Figure 1 Binary phase diagram for the system Al-Si. The calculation was performed using the software FactSage. 

The studied samples are from a hot-dipping industrial process. A thermal cycle representing the hot-dip aluminizing was performed in a laboratory furnace. Figure 2 schematically shows the complete thermal cycle of the studied samples: (a) as-deposited - sample after hot dipping and (b) after diffusion heat treatment - sample after simulated steel hot stamping.

Figure 2 Schematic representation of thermal cycles during hot dipping and simulated steel aluminizing. 

The microstructure of the deposited coating was analyzed using scanning electron microscopy (SEM) and X-ray diffraction (XRD) after diffusion heat treatment at 920ºC in laboratory air for 7 minutes attempting to simulate the conditions during aluminizing.

3. Results and discussion

Figure 3a shows that the coating consists of two layers: an outer layer and an inner layer. The outer layer is predominantly eutectic-Al-Si alloy (see Figure 3b and Figure 1) and the inner layer (or diffusion layer) is enriched on Fe (Figure 2b).

Figure 3 Cross section SEM observation of the coating in the as-deposited condition: (a) formation of outer layer and inner layer (=diffusion layer) and (b) EDS element profiles. 

The Fe-Si phase diagram has been the subject of controversial considerations for a long time. A generally accepted Fe-Si phase diagram is shown in Figure 4a, which was calculated using the commercial software FactSage. The main phases at higher Fe content are Fe5Si3, Fe2Si and FeSi. The Fe-Al phase diagram is as complex as the Fe-Si system (see Figure 4b). The solubility of Al in Fe is significantly higher than that of Si in Fe. The main intermetallic phase is FeAl2 at high Fe content and Fe2Al5 for intermediate Fe content. Figure 4c shows the one-dimensional phase diagram for the ternary Fe-Al-12wt.%Si system, which presents a large number of phases (more than 40 phases).

Figure 4 Calculation of phase diagrams using the software FactSage for the systems: (a) Fe-Si, (b) Fe-Al and (c) Fe-Al-12wt.%Si. 

In order to simulate the hot stamping condition, the coating/steel was heated up to 920ºC and held 7 minutes. After this diffusion treatment, the coating could still be observed. However, some major modifications compared to the as-deposited condition can be pointed out: (i) the outer and the inner layers could not be distinguished (see Figure 5a).

Figure 5 Cross section SEM observation of the coating after 7 minutes diffusion treatment at 920ºC: (a) formation of a new coating due to interdiffusion phenomenon and (b) EDS-line scan elements profile. 

Interdiffusion occurs causing Fe diffusion outwards and Al and Si diffusion inwards (see Figure 5b). Furthermore, a huge amount of Kirkendall voids is observed as consequence of interdiffusion mechanisms (see Figure 5a).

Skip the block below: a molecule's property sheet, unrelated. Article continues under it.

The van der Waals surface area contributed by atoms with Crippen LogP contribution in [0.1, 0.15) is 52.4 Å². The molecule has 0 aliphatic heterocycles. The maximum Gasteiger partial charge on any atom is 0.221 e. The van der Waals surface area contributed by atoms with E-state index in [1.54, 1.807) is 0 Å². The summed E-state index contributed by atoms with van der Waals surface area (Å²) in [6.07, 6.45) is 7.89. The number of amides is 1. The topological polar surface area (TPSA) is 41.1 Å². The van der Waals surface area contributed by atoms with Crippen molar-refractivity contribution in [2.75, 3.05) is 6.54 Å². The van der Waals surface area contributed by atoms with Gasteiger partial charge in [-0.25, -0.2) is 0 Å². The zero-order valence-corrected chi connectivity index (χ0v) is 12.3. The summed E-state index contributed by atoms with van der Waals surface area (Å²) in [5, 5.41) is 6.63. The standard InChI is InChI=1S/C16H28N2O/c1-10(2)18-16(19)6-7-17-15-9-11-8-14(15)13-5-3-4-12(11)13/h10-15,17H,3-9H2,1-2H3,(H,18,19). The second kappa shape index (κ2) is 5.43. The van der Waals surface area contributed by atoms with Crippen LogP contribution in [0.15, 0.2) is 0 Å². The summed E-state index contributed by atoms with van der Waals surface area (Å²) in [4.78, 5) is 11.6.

XRD measurements after the diffusion process, identified the main phases formed as: oxide formed on the outer surface (Al2O3, SiO2, FeO, AlFeO3, Al2SiO5) and intermetallic phases along the coating cross section (Al5Fe2, Al8Fe2Si, Fe3Si, Al2Si, FeAl3, AlFe3). These results are in line with the predicted phases by thermodynamic calculations (see Figure 4).

During the heat treatment of the substrate steel/coating system a Fe-gradient is established across the coating. This leads to the formation of different FeAlSi-phases due to different Fe concentration. For high Fe content (close to the coating/substrate interface) and low temperature, the phases are FeSi and Fe2Al5 and Fe2Al7Si. For low Fe content (close to the coating surface) and low temperature, the original eutectic structure (Al/Si) is in equilibrium with the ternary phase Fe3Al3Si14. The major problem that appears due to the formation of silicides as well as pores within the Al-Si coating is the decreasing on the electrical conductivity of the coating. Consequently, the spot weldability of the component is strongly affected by the presence of Fe-Al-silicides within the coating.

4. Conclusions

From the present study, it is possible to draw the following conclusions:

  1. SEM analysis allowed the characterization of the coating structure in the as-deposited condition and after a simulated thermal cycle representing the hot forming. In the as-deposited condition a two layer coating was observed. The outer layer is enriched in the Al-Si eutectic phase and Si in the inner layer forming Fe-Si intermetallic phases.

  2. Computer thermodynamic calculations allowed the prediction of all possible phases in this complex system, taking into account binary systems (Al-Si, Fe-Al and Fe-Si), a ternary system (Fe-Al-Si) and a quaternary system (Fe-Al-Si-O).

  3. XRD measurements demonstrated the excellent relationship between experiments and predicted phases by computational thermodynamics.

References

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Received: June 07, 2016; Accepted: September 13, 2016